- Opening a door into the world of contemporary organ music
Martin Stacey introduces the Annual Festival of New Organ Music and explains its purpose in today's musical climate. Read the article
- The Pipe Organs of Stockholm
This was a series of four articles in issues issues 331, 332, 334 and 336 of The Organ, from February 2005 to May 2006. To accompany it are several web articles including unpublished pictures and sound examples, which have their own index here.
- Bratislava Castle Organ Concerts 2004
This varied series of concerts was briefly described in issue 330 of The Organ. You can read the full article here.
- An organ for the Sultan
Thomas Dallam was commissioned by the diplomatic service of Queen Elizabeth to build an organ for the Sultan of Turkey. With a player mechanism and clock, this was an extraordinary organ for an extraordinary customer. Dallam's journey was no less unusual, and despite the loss of all other records relating to this organ, Jack Warren's description based on Dallam's journal vividly brings the events of four centuries ago back to life. "at the top of the organ, 16 feet up, appeared a holly bush with blackbirds and thrushes which sang and flapped their wings at the end of the music" Read the article.
- Toulouse les Orgues 2003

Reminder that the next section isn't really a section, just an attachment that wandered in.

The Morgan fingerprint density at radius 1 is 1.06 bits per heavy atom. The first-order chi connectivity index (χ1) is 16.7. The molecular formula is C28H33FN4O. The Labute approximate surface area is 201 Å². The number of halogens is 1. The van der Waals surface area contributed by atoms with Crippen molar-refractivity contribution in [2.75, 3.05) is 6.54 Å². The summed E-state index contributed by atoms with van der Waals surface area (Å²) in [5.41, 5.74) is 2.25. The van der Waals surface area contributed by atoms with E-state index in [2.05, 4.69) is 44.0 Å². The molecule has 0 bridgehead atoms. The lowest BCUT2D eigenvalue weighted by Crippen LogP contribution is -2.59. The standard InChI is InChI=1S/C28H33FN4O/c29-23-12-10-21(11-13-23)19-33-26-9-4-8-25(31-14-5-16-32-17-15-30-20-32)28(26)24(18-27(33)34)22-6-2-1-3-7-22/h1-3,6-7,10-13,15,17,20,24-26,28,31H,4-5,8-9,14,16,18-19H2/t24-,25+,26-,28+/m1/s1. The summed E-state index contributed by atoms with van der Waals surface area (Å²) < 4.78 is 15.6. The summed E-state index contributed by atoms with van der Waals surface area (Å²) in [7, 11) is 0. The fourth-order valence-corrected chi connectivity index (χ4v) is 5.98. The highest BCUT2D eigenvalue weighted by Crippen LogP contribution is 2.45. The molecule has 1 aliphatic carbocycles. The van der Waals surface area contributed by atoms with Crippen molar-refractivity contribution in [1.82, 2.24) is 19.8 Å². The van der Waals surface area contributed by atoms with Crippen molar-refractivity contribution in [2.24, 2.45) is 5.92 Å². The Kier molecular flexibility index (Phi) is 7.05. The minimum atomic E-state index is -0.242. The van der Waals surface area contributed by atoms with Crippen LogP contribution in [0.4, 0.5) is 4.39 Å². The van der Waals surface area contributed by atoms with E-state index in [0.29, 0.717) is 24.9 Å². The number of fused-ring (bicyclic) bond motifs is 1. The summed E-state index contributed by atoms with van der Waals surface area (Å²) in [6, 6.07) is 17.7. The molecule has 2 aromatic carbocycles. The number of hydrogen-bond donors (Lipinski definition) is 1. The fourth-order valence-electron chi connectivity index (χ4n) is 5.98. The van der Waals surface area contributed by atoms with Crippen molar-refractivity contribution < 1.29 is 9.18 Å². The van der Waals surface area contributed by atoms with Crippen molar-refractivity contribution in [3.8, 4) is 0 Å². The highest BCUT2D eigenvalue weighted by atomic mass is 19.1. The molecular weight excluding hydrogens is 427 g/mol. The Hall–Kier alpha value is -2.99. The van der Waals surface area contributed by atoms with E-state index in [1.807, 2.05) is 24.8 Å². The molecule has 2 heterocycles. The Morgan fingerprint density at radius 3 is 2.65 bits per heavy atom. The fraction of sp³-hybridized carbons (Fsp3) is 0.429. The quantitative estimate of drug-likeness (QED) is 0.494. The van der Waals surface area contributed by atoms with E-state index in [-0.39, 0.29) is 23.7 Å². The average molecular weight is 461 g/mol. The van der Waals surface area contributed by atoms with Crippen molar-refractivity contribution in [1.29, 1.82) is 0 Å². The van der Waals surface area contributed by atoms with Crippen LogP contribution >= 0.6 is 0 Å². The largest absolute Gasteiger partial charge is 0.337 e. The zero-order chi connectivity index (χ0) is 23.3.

This festival of organs was described in issue 326 of The Organ, but space constraints prevented all the articles and photographs appearing in the magazine. We have two articles for you to enjoy:
Pictured is the pipework from the 1981 Ahrend organ in the Muse des Augustins described in the magazine.
- Brian Hick in conversation with Jan Willem Jansen and Jean Baptiste Dupont. "the Festival must be a celebration, a party which we hope will lead people to a more serious enjoyment or understanding of the organ"
- Toulouse part two - an expanded version of Raymond Spong's review of many later festival concerts. "Can you wonder that I am already looking forward to next year?"
- Martin Anderson asked Marie-Claire Alain why she had just finished her third complete recording of the organ music of J. S. Bach. "It's because of the instruments, the instruments above everything else, and the fine state to which they have been restored -- and the fact that they are now accessible. These recordings uses instruments from Bach's time, and we know that Bach even played some of them -- it's an extraordinary feeling, to put your hands on the keyboard, knowing that he was there 250 years before you!"
Read the article
- Discover a Laycock and Bannister organ to accompany Bryan Hughes' 2002 book published by Musical Opinion. This is one of their organs Bryan wasn't able to fit in the book. Read the article.